Interested in learning more about using creativity in the Justice system?
Artists and practitioners interested in social justice and working with women in the justice system are invited to apply for a place in the Home Ground artists training hui, to be held in Wellington on 21 and 22 May.
The hui will examine the Home Ground kaupapa and practice, and discuss what it means to be “trauma-informed”. Artists already working with Home Ground will also participate, and others new to the work will be invited.
In 2021, Home Ground will deliver three projects (Tahi, Rua, Toru). Jacqui, who is the Director of Home Ground, says artists able to work with the participants in a collaborative, non-judgemental way are integral to the success of the programme.
To date, more than 20 artists and writers have worked on the programmes. You can read more about the artists and writers involved in the Home Ground initiative.
“Home Ground wouldn’t be possible without everyone’s willingness to contribute to this creative community,” Jacqui says. “If you work with Home Ground, you will be supporting women to advocate for themselves, have access to the arts and create social change.”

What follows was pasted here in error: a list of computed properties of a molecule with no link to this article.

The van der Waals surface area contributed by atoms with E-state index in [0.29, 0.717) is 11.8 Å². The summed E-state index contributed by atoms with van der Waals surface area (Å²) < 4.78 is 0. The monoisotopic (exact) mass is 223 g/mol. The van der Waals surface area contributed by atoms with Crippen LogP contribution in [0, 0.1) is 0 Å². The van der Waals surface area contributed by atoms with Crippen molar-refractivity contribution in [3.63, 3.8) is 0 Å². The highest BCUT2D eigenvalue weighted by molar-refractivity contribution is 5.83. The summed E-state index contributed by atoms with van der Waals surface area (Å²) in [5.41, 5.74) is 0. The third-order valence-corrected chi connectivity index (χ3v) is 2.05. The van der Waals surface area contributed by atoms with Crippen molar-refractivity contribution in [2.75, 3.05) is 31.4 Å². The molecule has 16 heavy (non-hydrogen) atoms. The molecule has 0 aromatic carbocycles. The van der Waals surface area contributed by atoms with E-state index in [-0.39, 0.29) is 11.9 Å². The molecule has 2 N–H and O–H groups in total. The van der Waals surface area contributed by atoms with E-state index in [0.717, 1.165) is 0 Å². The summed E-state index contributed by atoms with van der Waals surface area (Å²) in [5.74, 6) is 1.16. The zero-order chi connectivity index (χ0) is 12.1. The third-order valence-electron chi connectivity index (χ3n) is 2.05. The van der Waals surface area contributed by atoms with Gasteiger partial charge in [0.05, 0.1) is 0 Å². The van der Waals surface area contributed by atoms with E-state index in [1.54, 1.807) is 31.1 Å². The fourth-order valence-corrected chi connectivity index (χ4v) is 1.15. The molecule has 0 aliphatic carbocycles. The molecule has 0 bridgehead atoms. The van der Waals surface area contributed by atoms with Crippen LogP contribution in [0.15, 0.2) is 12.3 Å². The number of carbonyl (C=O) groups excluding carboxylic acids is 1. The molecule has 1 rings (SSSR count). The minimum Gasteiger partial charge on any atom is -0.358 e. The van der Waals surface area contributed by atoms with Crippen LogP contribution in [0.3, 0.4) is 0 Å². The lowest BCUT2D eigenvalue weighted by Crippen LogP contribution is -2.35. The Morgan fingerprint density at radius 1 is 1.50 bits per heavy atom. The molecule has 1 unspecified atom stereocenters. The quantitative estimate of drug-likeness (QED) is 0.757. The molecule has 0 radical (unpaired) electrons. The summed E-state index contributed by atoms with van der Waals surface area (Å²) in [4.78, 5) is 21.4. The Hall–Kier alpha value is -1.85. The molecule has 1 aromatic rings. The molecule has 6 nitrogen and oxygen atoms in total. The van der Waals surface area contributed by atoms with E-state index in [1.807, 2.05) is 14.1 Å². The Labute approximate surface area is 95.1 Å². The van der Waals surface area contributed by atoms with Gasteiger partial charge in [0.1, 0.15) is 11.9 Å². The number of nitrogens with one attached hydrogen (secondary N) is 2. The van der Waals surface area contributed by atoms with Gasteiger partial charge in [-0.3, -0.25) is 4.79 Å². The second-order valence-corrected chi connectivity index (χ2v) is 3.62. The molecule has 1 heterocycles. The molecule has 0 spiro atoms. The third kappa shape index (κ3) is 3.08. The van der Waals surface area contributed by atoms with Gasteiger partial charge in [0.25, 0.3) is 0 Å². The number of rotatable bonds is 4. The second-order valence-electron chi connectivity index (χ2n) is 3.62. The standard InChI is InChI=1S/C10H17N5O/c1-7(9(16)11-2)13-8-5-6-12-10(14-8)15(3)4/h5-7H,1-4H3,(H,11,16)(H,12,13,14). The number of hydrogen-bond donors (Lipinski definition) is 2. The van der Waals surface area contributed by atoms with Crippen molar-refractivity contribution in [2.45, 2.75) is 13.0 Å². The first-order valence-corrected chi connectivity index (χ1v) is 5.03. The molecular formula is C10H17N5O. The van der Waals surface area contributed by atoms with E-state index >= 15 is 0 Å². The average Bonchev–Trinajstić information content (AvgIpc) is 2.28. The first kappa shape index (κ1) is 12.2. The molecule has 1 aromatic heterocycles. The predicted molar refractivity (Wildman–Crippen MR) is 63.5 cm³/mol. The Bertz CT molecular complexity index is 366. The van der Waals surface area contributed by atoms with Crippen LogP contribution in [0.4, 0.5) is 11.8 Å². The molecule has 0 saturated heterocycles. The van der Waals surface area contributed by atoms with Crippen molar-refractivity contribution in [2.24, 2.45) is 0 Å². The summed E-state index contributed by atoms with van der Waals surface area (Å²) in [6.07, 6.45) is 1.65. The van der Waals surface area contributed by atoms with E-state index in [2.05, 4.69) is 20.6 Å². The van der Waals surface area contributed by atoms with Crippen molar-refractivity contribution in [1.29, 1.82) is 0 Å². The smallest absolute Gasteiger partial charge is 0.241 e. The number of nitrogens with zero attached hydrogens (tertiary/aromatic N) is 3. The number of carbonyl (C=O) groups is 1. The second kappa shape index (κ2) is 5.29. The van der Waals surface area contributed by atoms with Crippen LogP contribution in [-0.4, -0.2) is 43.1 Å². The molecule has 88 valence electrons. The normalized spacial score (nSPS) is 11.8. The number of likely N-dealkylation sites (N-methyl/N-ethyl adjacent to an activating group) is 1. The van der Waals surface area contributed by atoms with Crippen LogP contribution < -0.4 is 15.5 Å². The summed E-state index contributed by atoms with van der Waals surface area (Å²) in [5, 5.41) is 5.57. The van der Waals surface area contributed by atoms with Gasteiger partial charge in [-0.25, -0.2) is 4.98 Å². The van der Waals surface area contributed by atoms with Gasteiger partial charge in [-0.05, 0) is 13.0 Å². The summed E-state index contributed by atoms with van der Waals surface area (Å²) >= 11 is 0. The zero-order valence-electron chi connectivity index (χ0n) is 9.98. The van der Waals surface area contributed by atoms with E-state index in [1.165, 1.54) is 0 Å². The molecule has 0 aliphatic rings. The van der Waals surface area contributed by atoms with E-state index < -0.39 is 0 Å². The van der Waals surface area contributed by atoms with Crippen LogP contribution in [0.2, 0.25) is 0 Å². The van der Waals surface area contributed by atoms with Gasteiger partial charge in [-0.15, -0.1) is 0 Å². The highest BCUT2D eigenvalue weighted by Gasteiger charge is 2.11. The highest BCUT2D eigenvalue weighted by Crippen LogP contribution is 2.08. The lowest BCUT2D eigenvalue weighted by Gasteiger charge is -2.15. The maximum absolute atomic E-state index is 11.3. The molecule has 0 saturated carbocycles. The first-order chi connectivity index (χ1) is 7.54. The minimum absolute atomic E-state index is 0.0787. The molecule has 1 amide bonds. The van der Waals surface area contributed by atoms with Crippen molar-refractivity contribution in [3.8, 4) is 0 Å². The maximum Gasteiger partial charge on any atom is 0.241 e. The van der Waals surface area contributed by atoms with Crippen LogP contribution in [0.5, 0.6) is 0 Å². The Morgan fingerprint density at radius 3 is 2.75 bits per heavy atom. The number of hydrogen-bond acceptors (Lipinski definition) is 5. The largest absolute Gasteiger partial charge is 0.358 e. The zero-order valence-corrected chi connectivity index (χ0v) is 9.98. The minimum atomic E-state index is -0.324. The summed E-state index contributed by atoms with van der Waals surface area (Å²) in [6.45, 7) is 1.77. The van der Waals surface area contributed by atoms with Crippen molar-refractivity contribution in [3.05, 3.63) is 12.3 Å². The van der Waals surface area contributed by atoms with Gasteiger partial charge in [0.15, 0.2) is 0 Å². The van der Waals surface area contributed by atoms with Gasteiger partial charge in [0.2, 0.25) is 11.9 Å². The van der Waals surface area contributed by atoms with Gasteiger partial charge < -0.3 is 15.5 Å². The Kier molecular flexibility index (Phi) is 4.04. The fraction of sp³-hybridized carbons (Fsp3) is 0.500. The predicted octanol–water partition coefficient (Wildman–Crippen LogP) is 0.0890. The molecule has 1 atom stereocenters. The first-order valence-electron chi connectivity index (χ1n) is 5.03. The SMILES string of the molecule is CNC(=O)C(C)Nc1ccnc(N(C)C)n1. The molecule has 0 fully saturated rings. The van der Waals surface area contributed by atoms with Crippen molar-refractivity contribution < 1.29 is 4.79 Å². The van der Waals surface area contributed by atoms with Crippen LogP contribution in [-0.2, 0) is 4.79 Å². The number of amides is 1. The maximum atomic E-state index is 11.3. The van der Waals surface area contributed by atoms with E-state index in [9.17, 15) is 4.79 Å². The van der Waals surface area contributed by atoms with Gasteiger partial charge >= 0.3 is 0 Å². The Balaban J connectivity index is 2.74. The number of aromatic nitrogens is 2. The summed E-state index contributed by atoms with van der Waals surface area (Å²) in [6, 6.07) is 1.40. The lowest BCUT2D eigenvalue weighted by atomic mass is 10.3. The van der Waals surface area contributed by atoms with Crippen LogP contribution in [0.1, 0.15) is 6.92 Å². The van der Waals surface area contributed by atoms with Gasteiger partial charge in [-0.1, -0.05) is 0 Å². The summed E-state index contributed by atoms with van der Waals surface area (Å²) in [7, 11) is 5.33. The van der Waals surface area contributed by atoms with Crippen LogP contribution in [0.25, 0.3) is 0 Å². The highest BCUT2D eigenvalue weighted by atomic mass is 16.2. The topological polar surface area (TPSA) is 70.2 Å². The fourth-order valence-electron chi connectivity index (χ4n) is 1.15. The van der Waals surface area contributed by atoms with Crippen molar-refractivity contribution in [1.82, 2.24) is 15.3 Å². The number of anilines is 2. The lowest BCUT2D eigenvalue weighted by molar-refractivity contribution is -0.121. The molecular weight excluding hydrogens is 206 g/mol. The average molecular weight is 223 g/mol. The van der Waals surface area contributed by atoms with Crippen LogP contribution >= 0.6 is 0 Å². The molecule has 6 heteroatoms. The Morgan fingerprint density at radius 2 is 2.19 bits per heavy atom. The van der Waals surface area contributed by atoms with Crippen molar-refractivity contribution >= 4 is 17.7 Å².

“Through our collaborations, we create a dynamic collective of artists to amplify the voices of women affected by the justice system and to start community conversations.”
Home Ground works in partnership with artists, participants and funders to bring about social change through using creativity and artistic expression.
We will look at the Home Ground kaupapa, explore our practice in Prison and the community, discuss what it means to be trauma informed, and create space for those working on Project Rua and Toru to develop ideas together and work collaboratively.
We will also eat some good kai and catch up properly!
Friday 21 May, 9:30-5
Saturday 22 May, 10-3
The Pacifica Hub
2 Dudley Street
Please get in touch to register your interest by 30 April 2021. There are limited places available. Contact Home Ground for more details: firstname.lastname@example.org
Photo of Project Tahi Lei (Photo by Fraser Crichton)